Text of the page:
My life couldn’t be happier. In fact, it’d be worse if I had six or eight houses. So, I have everything I need to have, and I don’t need any more because it doesn’t make a difference after a point.
Mark Zuckerberg, founder and CEO of Facebook, drives a manual-transmission Volkswagen hatchback.
Net worth: $42.8 billion
Despite his status as one of the richest tech moguls on earth, Mark Zuckerberg leads a low-key lifestyle with his wife, Priscilla Chan, and their newborn daughter. The founder of Facebook has been unabashed about his simple T-shirt, hoodie, and jeans uniform.
“I really want to clear my life to make it so that I have to make as few decisions as possible about anything except how to best serve this community,” Zuckerberg said.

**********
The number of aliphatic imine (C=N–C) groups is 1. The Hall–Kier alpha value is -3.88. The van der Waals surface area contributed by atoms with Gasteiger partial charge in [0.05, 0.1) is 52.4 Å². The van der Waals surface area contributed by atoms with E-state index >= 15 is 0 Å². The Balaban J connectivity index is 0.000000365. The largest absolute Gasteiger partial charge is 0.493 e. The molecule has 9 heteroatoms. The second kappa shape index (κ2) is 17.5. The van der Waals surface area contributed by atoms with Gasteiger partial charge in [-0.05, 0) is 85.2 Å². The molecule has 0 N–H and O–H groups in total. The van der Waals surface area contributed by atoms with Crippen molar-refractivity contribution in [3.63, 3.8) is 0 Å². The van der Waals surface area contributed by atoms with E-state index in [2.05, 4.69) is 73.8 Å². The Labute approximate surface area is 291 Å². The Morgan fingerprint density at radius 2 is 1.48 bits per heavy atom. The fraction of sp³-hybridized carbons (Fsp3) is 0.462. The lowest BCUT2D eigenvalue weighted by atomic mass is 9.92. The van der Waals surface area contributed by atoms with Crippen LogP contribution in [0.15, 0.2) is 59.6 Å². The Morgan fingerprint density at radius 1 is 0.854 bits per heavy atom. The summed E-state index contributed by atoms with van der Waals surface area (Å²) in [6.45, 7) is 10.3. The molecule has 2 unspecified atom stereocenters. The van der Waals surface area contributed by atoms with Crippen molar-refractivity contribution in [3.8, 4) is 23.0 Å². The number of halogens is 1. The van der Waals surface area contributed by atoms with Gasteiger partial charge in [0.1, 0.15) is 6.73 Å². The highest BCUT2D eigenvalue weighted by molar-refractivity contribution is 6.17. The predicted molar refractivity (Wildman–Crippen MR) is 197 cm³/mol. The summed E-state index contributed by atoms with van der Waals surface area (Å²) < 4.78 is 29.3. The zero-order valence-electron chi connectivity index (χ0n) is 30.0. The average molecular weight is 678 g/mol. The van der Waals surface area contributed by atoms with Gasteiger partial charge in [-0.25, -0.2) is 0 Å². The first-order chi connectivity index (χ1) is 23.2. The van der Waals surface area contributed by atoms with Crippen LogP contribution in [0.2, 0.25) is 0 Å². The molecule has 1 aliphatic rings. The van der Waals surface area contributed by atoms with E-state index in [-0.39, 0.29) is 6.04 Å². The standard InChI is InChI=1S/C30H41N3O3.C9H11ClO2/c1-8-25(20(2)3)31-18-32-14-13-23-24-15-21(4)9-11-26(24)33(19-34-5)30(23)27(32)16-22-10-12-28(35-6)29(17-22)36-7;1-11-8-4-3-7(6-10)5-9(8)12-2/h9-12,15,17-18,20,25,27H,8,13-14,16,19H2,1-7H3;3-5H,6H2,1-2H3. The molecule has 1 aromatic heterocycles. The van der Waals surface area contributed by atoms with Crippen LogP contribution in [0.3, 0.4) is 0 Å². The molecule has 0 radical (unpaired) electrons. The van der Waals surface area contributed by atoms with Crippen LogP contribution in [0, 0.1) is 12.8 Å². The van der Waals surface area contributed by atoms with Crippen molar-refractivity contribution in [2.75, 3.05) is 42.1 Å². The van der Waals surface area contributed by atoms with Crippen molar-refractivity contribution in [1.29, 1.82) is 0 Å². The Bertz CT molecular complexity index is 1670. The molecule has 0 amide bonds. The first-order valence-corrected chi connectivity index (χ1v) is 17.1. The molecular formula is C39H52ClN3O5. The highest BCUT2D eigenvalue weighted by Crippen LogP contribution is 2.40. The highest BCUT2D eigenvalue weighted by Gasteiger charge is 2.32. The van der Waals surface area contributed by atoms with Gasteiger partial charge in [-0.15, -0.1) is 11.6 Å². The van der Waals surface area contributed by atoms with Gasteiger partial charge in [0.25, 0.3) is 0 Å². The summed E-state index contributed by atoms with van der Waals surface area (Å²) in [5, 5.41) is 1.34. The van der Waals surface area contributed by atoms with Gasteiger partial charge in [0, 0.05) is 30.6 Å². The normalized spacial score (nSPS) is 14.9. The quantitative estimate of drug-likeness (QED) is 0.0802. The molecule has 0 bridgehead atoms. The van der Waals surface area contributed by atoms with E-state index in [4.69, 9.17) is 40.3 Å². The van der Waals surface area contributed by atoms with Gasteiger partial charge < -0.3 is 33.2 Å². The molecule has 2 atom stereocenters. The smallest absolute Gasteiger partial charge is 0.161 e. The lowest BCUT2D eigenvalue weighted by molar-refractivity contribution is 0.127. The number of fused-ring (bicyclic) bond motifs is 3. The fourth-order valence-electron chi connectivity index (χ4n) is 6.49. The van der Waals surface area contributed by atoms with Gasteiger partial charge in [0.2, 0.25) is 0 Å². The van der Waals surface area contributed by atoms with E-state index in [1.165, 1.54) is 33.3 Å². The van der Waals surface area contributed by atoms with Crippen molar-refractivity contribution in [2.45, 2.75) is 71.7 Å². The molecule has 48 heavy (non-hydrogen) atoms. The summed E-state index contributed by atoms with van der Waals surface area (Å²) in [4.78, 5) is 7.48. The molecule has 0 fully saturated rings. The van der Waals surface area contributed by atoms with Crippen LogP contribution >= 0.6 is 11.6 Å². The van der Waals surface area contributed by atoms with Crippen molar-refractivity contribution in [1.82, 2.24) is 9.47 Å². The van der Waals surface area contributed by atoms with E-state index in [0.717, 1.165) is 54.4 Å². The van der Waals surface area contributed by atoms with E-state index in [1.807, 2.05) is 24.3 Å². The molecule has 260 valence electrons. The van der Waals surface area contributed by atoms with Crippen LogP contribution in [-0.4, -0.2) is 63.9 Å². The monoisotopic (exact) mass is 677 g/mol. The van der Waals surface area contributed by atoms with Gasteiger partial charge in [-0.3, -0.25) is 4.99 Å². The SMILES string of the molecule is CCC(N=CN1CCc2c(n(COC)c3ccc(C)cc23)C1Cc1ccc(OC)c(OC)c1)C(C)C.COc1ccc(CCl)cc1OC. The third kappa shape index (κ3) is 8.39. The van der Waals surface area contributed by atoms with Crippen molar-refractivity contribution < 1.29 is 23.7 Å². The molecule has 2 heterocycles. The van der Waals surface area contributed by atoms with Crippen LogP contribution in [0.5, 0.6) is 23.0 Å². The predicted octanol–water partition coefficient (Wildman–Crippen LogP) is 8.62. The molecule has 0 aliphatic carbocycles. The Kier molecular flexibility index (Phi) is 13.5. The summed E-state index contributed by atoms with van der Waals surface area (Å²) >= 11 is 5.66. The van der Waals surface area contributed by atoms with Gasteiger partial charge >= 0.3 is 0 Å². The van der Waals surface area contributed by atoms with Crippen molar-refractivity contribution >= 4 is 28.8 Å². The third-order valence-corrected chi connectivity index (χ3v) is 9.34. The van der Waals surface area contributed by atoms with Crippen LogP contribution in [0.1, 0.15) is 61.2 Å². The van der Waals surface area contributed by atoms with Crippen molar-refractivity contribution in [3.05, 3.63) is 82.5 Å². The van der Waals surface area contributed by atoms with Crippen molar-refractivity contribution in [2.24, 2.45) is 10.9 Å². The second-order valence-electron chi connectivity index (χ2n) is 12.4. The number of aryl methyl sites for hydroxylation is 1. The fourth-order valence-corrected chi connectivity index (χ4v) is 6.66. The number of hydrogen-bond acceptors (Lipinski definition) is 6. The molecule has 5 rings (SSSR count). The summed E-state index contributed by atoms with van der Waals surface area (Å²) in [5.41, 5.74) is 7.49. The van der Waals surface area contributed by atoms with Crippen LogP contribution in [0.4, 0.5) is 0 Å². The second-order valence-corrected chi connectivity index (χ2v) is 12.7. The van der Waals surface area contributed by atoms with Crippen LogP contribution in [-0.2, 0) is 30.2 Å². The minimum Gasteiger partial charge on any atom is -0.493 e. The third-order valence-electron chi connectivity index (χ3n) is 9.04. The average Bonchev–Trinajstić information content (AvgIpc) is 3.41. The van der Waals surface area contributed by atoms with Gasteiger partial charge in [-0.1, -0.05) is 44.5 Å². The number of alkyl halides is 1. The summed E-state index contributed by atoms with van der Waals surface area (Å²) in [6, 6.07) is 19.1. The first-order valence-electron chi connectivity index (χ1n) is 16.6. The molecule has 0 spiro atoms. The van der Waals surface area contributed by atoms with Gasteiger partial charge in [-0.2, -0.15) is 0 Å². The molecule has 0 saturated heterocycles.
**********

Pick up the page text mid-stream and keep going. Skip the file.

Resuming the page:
The trappings of wealth have never impressed the 31-year-old. He chowed down on McDonald’s shortly after marrying Chan in 2012 in the backyard of their $7 million Palo Alto home — a modest sum for such an expensive housing market and pocket change for a man worth almost $43 billion. In 2014, he traded in his $30,000 Acura for a manual-transmission Volkswagen hatchback.
Carlos Slim Helú, founder of Grupo Carso, has lived in the same six-bedroom house for more than 40 years.
Net worth: $23.5 billion
Rather than spending his fluctuating fortune, Carlos Slim funnels his billions back into the economy and his vast array of companies. He once mused to Reuters that wealth was like an orchard because “what you have to do is make it grow, reinvest to make it bigger, or diversify into other areas.”